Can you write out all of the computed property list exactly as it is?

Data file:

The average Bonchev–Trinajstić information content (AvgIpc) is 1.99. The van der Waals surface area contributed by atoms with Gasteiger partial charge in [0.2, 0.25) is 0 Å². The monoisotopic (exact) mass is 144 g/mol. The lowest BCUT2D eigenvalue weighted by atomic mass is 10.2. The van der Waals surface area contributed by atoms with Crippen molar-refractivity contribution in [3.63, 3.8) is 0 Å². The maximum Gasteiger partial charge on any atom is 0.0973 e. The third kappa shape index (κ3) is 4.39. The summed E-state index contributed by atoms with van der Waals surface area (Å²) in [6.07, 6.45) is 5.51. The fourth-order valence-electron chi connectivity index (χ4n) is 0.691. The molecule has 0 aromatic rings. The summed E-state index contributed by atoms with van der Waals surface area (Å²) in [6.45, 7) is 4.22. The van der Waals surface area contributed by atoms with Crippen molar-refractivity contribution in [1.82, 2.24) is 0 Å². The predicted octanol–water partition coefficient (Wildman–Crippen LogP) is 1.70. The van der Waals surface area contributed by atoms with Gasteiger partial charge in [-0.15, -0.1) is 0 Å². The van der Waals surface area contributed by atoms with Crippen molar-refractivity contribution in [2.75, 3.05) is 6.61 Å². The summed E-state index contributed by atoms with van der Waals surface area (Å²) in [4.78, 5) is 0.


The average Bonchev–Trinajstić information content (AvgIpc) is 1.99. The van der Waals surface area contributed by atoms with Gasteiger partial charge in [0.2, 0.25) is 0 Å². The monoisotopic (exact) mass is 144 g/mol. The lowest BCUT2D eigenvalue weighted by atomic mass is 10.2. The van der Waals surface area contributed by atoms with Crippen molar-refractivity contribution in [3.63, 3.8) is 0 Å². The maximum Gasteiger partial charge on any atom is 0.0973 e. The third kappa shape index (κ3) is 4.39. The summed E-state index contributed by atoms with van der Waals surface area (Å²) in [6.07, 6.45) is 5.51. The fourth-order valence-electron chi connectivity index (χ4n) is 0.691. The molecule has 0 aromatic rings. The summed E-state index contributed by atoms with van der Waals surface area (Å²) in [6.45, 7) is 4.22. The van der Waals surface area contributed by atoms with Crippen molar-refractivity contribution in [1.82, 2.24) is 0 Å². The predicted octanol–water partition coefficient (Wildman–Crippen LogP) is 1.70. The van der Waals surface area contributed by atoms with Gasteiger partial charge in [-0.15, -0.1) is 0 Å². The van der Waals surface area contributed by atoms with Crippen molar-refractivity contribution in [2.75, 3.05) is 6.61 Å². The summed E-state index contributed by atoms with van der Waals surface area (Å²) in [4.78, 5) is 0.